Sparge water

Physics, chemistry and biology of brewing. The causes and the effects.

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Sparge water

Postby Steve » Tue May 06, 2003 2:17 pm

I have a good understanding of how to treat mash water for the proper PH.
How should I deal with the sparge water?
Steve
 
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match ending mash pH

Postby Gravity Thrills » Wed May 07, 2003 12:04 pm

Treat the sparge water to get it close to the final pH of your grist at the end of the mash. In the ballpark is more than adequate here, I think. A little bit of food grade phosphoric acid does the trick with my system, water, and the styles I usually brew. My working understanding is that the general idea is to make sure that your final wort pH is in the right range for optimal fermentation and the production of all the desirable beer flavors in the correct proportions. If you are brewing dark beers you may not need any adjustments at all, since the abundance of dark specialty grains are working to put the final wort pH right into the target area for you and can likely buffer against any pH change that high pH sparge water might otherwise cause.

Cheers,
Jim
Gravity Thrills
Strong Ale
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5.1-5.5?

Postby Steve » Wed May 07, 2003 2:42 pm

Jim
The mash ph goal should be 5.1-5.5, at mash temp. Or 5.4-5.8 at room temp. So the sparge water ph should be close to the same Yes?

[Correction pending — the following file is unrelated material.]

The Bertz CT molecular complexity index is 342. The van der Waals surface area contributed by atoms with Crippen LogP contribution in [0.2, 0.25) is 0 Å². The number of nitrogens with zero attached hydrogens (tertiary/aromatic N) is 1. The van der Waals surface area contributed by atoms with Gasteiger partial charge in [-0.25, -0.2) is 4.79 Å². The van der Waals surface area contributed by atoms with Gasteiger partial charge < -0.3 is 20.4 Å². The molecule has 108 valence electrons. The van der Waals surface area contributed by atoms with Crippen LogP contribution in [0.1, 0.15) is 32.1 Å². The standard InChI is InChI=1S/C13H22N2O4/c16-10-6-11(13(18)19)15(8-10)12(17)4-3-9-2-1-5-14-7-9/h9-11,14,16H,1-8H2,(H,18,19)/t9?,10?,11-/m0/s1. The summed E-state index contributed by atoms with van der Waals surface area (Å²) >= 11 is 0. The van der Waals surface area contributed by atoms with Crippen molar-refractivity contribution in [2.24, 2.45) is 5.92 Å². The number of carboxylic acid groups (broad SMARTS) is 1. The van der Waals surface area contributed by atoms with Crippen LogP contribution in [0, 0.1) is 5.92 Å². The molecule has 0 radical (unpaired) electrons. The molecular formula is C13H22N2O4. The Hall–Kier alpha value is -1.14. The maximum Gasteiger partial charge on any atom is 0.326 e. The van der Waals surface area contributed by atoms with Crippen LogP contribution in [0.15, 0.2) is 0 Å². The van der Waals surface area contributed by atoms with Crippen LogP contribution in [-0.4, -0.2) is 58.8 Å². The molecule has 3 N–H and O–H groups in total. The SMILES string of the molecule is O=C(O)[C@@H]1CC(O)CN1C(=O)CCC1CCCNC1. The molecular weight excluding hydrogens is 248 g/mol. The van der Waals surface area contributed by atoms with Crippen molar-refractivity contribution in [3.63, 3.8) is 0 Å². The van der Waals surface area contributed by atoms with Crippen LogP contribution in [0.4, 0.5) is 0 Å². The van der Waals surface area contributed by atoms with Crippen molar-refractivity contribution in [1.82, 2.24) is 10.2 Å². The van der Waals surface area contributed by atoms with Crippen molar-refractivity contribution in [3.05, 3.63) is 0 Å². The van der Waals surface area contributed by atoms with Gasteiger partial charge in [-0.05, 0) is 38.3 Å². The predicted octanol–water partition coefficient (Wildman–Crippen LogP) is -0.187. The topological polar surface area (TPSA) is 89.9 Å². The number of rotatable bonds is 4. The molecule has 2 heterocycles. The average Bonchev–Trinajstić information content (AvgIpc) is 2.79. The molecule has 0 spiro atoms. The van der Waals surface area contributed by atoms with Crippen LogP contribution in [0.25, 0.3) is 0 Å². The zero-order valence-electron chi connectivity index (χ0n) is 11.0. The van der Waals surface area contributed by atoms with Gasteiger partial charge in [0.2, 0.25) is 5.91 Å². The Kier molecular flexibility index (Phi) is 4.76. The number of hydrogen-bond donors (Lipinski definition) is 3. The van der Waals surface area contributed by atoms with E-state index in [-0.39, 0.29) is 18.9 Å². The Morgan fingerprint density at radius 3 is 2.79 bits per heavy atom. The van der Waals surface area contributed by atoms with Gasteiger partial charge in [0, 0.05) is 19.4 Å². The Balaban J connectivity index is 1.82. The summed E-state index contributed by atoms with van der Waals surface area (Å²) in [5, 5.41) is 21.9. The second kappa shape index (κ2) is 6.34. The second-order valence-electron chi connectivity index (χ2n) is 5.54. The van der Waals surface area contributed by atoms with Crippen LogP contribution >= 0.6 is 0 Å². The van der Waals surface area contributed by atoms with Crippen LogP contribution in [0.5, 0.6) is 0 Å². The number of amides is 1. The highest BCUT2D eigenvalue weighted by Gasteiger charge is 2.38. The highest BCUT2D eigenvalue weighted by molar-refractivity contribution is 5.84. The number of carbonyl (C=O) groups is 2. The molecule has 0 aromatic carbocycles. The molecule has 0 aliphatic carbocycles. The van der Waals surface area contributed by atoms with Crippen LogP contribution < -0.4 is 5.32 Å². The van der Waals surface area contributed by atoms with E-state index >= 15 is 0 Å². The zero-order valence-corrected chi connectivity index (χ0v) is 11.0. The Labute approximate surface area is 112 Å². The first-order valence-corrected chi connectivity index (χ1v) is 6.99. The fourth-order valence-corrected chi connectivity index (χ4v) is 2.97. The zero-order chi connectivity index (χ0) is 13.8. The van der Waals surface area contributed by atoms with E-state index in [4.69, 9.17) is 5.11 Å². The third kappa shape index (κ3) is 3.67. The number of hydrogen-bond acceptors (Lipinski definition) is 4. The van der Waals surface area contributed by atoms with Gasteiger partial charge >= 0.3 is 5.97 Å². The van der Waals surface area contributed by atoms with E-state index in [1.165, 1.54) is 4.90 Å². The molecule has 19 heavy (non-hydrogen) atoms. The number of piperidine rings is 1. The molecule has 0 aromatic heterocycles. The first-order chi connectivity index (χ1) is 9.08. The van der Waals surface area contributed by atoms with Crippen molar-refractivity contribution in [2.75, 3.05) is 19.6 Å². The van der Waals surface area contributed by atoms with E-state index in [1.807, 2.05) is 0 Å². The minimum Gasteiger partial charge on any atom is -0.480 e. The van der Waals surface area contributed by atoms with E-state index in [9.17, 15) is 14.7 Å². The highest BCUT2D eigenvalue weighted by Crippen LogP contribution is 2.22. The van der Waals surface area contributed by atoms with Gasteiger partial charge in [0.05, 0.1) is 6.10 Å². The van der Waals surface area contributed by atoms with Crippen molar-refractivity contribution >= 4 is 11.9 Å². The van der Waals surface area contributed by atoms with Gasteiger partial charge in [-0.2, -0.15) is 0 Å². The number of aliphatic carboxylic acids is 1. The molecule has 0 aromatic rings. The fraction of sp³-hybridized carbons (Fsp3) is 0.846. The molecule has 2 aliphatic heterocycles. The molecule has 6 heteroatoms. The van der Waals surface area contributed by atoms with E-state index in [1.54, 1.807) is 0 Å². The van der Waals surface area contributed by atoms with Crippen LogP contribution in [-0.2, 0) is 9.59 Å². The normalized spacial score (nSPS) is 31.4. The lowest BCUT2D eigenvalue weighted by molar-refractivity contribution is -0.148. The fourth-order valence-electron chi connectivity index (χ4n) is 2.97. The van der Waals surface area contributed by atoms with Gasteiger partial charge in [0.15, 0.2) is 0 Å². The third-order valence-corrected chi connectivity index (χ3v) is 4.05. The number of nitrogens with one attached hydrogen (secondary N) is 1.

Steve
 
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Joined: Sat Mar 15, 2003 5:21 pm

let me backtrack...

Postby Gravity Thrills » Wed May 07, 2003 8:48 pm

My approach was taken from Dave Miller's guidelines. He says you'll rarely see a pale malt grist lower then 5.3, and you'll often see dark malt grists get down to 5.0 and be very hard to correct upward with calcium carbonate. He says anything in the 5.0-5.5 range is on target. So his reccommendations are to acidify sparge water to 5.7 for pale beers and to maybe only 6.5 for dark beers. the proclivities of the specific grists will ensure that these pH levels get you/keep you where you want to be.

The reason for pH-correcting the sparge water is to avoid the grainy astringency you could get when excess tannis are leached out in a high pH sparge. Not to go any lower than you have to is in good keeping with the rule of thumb that you don't want to add more than 2-3 tablespoons(max)of chemical modification.

Cheers,
Jim
Gravity Thrills
Strong Ale
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Thanks

Postby Steve » Fri May 09, 2003 1:43 pm

Hey, thanks for the info!!
Steve
 
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Joined: Sat Mar 15, 2003 5:21 pm


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